Before the school year begins I spend a day under the florescent lights of a high school classroom. My husband, the former engineer, just entered his fourth year as a teacher. He's an AP Physics teacher at Red Oak High School, and this year he's also the head golf coach. And I am his decorator.

I spent an inordinate time hunting for posters for his classroom. I'm glad I did because I finally found a graphic artist who creates posters, and some are inspired by physics concepts. More than posters, Justin Van Genderen's work is art and understandably expensive on a teacher's salary. But when I asked for a discount he responded quickly and generously.

Everyone said that the first year of teaching would be hard but that it would get better. My husband started off teaching geometry but mid-year he was given the AP Physics class. It was a great opportunity for him but it was hard for the family to adjust to his new schedule. To be fair, we also entered a challenging season overall. Along with his career change, we squeezed in a move as well as a new baby. That hard year got harder when my uncle passed away, and when our baby girl turned six months old, my parents moved in with us.

My dad's health was declining, quickly. In the last three months of my dad's life, my husband poured his energy into his kids at school, and then he came home to his kids and his in-laws and his wife. Somehow he managed to give us every ounce of energy he had left. He helped us lift my father in and out of his wheelchair. He changed my daughter's diapers. He helped me give my dad a shower. He even helped my dad go to the bathroom.

I married a good man.

But I also married a good teacher. Well, actually I married an engineer. And I really liked being married to an engineer. That engineer made really good money that afforded us vacations to Hawaii and nice cars and other luxuries. I didn't want him to change his career path, and certainly not for a teacher's paycheck. But after being the resistance, I finally relented only because it seemed God was in it.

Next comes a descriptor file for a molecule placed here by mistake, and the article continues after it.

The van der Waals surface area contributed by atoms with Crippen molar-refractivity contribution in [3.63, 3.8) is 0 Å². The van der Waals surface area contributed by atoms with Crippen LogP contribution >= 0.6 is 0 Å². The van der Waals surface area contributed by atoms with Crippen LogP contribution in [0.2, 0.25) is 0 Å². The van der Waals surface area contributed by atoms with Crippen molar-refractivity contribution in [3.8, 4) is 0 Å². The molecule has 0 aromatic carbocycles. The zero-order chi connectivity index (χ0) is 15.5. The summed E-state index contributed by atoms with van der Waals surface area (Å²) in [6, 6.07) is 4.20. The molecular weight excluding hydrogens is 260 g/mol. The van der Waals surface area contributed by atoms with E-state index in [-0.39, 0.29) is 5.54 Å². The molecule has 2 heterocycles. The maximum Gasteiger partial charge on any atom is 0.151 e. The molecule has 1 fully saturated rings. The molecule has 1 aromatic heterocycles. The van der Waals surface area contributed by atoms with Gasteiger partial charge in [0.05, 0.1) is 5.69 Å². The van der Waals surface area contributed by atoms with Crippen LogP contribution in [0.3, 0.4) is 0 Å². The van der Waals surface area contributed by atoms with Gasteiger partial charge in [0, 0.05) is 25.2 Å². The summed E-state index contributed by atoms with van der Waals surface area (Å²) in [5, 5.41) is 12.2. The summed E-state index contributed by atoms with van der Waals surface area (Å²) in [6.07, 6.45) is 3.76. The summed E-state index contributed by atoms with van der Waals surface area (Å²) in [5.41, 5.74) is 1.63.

My relenting was just that though. Relenting. Not really supporting. And I resented that he had to stay late for kids to retake tests or work on Saturdays to stay on top of grading. And when he began coaching I even calculated the hours against his pay. It equated to a dollar and some change. Coaching seemed to be nothing more than a glorified hobby.

Then I met a woman who was also a coach's wife. Her husband coached football. At the time Shayne was helping out the basketball team. I measured myself against her, a godly woman who loved, supported and honored her husband – and his career path. I decided that I wanted to be more like her and God's grace begin working in me.


I was thinking about all of this while I decorated his classroom this year. If my husband was called to impact the next generation, then they all deserved an inspiring classroom to work in. I have more questions than ever now that we've had the opportunity to understand the education system first hand. Teaching takes patience, time management, project management, self-discipline and an endless reservoir of self-control – for teachers and their spouses.  

I've no doubt that Shayne's can do it. And in the meantime, my heart continues to soften towards this new life.


After four years teaching AP and Pre-AP Physics, my husband decided to become a stay-at-home dad. It's a huge change for us but one that comes right as our son enters kindergarten. In this new season, Shayne will be able to help lead and teach our kiddos. In addition, if you are looking for a tutor who specialized in Pre-AP and AP Physics, contact us today!